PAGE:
Milwaukee Journal Sentinel
Brooke McMichael, left, a radiation therapist at Froedtert Hospital in Milwaukee, works with another radiation therapist, Becca Kocher, to help Paula Wendt, a patient from Fond du Lac, get positioned in the new Elekta Unity MR-linac system prior to radiation treatment. McMichael, formerly Brooke Hoppe, is a Marinette native.
Milwaukee Journal Sentinel

Brooke McMichael, left, a radiation therapist at Froedtert Hospital in Milwaukee, works with another radiation therapist, Becca Kocher, to help Paula Wendt, a patient from Fond du Lac, get positioned in the new Elekta Unity MR-linac system prior to radiation treatment. McMichael, formerly Brooke Hoppe, is a Marinette native.

 MILWAUKEE — New cutting edge medical technology intended to pinpoint cancer radiation treatment to tumors and reduce the impact to healthy tissue has been introduced at Froedtert Hospital in Milwaukee, one of only two hospitals in the country to offer the services.

One of the four people trained to use this new technology, called Elekta Unity MR-linac, is Marinette native Brooke McMichael.

McMichael, a radiation therapist, traveled twice to England to learn how to use the new device, which links magnetic resonance imaging (MRI) with a photon beam to pinpoint cancer treatment.

“We try to avoid the healthy tissue as much as possible,” McMichael said Wednesday. Radiation treatment has progressed to become more and more site specific, but it can’t always predict when and where a patient will move during treatment. Standard treatment involves using CT scans or X-ray in advance of radiation to locate the tumor margins.

The new technology allows the radiation therapist to watch the patient inside and out during treatment.

It was not possible in the past, because of the magnetic properties of the MRI and all the metal of a linear accelerator.

McMichael, who also is trained to use the linear accelerator, said this advancement was not even on the radar when she went to school for radiation therapy.

“It’s so exciting,” she said. “These worlds have never collided.”

The 2001 Marinette High School graduate went on to University of Wisconsin-La Crosse to earn her bachelor degree in science, majoring in radiation therapy. She interned at Froedtert, where she has worked for five years.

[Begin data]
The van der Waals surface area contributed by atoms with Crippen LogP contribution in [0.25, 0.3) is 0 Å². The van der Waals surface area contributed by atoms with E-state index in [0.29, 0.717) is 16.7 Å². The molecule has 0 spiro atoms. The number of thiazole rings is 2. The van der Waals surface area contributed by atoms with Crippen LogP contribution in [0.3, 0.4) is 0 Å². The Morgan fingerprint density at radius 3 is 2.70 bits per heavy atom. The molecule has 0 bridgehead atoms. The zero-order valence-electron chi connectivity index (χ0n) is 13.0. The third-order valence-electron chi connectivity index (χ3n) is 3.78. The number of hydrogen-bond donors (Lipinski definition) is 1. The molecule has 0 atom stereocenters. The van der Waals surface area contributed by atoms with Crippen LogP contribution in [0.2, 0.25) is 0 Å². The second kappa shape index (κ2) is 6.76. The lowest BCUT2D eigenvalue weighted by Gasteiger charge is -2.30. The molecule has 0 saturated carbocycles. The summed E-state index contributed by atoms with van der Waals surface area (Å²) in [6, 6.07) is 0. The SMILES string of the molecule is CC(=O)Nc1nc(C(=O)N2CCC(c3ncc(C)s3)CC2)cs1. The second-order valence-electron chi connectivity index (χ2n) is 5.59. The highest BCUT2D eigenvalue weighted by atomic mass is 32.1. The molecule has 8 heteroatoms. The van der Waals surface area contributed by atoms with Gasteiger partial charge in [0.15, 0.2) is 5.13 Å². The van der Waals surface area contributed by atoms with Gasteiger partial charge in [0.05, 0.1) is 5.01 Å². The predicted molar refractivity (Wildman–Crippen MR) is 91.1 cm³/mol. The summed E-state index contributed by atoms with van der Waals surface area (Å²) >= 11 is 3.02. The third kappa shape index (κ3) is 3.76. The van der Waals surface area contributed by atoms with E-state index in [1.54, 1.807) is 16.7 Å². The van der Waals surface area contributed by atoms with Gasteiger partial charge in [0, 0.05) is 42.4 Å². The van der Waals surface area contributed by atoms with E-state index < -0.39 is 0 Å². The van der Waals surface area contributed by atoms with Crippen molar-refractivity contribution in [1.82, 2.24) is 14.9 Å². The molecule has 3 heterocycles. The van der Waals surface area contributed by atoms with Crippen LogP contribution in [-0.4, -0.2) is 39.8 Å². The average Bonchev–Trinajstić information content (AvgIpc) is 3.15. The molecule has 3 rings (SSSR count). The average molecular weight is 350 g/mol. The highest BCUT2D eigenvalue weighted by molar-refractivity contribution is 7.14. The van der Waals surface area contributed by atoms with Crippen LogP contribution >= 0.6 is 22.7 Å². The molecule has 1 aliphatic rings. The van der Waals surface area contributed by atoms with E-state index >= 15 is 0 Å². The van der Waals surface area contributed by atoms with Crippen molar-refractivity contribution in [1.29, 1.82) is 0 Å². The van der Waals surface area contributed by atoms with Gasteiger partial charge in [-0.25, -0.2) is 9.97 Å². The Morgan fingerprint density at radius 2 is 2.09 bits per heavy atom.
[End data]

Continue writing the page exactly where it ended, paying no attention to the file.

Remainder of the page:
“This is huge,” she said of the new technology. “It’s a really big advancement. It’s crazy to see how much motion is going on when someone is being treated.”

Planning for treatment involves using “generous margins to account for movement,” she said. But this technology tracks movement on a whole new level.

It’s not just an occasional cough or tickle, she said, but internal organs that are constantly in motion. By watching the body on an MRI, “I can pause or remove (the radiation),” she said. It also allows a therapist to increase dosage because it is sent to a defined area.

The new technology is only available at Froedtert and MD Anderson Cancer Center in Houston.

McMichael and her coworkers traveled to an area just outside of London, where the new technology was already in place, and attended first a week-long consortium with a number of medical professionals. They returned later to have hands-on training. Froedtert began using the new system in February.

McMichael said Froedtert will now have the ability to train others to use the Elekta technology. Since an article was written about the new technology in the Milwaukee Journal Sentinel, Froedtert is getting more calls from physicians and patients interested in what the new Elekta system can do.

“Patients are calling about it for a type of treatment,” she said. For some types of cancer, this could do a better job, she said.

McMichael is the daughter of Carey and Kurt Hoppe of Marinette.